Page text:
What can I be doing now to prepare in case there is a temporary university closure?

It is the University’s hope to not close as we focus on both slowing the transmission of COVID-19 and ensuring the continued academic progress of our students. However, as a manager, you should be determining which of your employees you would consider essential in case of a temporary closure. You should also be assessing on-going projects and your team’s job duties to determine whether there are projects that can be put on a temporary hold or regular job duties that may also be temporarily halted to assure that the essential functions of your team are still performed.

Can I allow my employees to work from home?

Yes! In fact, the University is now encouraging employees who can perform their jobs from home to do so. This will depend in part on the employee’s job duties and ability to effectively perform their job remotely. Some positions can be performed from home, others cannot. Your responsibility as a manager is to assure that the university’s work gets done. If you believe an employee can perform work at an acceptable level remotely the university encourages you to approve remote work.

As a manager, you retain the right to direct the employee back to work, if a telecommuting arrangement is not working out. Any classified staff who have job duties suitable for remote work must be reminded to record their time and take breaks/lunch consistent with their regular work schedule. Note: Oregon Tech will be working on a Telecommute/Remote Work Policy. In the meantime, you can use the existing Telecommuting Agreement if you think you have employees who are suitable for working from home in the immediate future and have questions, contact OHR with any questions you may have.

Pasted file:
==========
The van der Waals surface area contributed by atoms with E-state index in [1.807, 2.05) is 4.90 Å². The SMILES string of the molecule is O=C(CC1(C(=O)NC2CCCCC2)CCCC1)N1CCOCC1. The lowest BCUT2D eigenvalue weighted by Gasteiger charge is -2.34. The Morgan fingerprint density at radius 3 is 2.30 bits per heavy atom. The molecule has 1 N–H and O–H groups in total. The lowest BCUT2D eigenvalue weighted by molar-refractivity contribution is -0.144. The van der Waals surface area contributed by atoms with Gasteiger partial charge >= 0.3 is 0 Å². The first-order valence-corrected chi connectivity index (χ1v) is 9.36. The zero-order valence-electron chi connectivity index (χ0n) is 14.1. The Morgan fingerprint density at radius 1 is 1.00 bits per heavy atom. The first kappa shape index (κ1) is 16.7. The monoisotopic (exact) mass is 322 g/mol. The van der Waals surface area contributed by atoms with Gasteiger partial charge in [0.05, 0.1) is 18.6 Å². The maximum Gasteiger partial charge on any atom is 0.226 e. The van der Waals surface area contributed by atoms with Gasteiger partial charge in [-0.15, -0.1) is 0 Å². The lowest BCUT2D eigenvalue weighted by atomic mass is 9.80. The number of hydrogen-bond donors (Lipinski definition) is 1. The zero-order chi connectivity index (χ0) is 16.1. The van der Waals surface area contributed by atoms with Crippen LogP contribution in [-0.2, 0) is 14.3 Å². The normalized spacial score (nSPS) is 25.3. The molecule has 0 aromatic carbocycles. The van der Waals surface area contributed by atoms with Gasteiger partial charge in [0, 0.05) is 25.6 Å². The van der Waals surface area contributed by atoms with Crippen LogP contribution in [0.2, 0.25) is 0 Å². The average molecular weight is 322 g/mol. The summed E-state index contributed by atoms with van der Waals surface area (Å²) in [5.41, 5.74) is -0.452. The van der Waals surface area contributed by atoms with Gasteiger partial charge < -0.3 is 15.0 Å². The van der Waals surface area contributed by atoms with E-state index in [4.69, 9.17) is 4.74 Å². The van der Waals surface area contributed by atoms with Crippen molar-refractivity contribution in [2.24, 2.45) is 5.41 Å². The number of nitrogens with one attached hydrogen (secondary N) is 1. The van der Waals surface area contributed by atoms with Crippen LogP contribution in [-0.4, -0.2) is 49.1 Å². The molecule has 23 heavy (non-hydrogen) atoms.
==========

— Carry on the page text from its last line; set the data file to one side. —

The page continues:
What key reminders should I be giving to employees who will be working from home? How often should I be checking in with them?

If you have all or some of your employees working remotely, consider setting up a quick team update in the morning. This could be done by Skype or phone. Starting the day at the regular start time together helps maintain the team culture and assures major projects, tasks, and “to-do’s” remain top of mind for everyone.

For employees now working from home, be sure to address expectations for the work schedule they need to keep; being responsive to calls, emails, and texts; attending meetings—live or virtually; recording time; requesting vacation for when they are not working.

One of the key reminders supervisors should be giving employees is to not hesitate to ask questions or seek guidance. The next few weeks will be an adjustment for literally everyone on this campus—including your team and including you. Talk through issues, make sure you have mutual understandings of work expectations, and be patient as we all try to manage through this situation.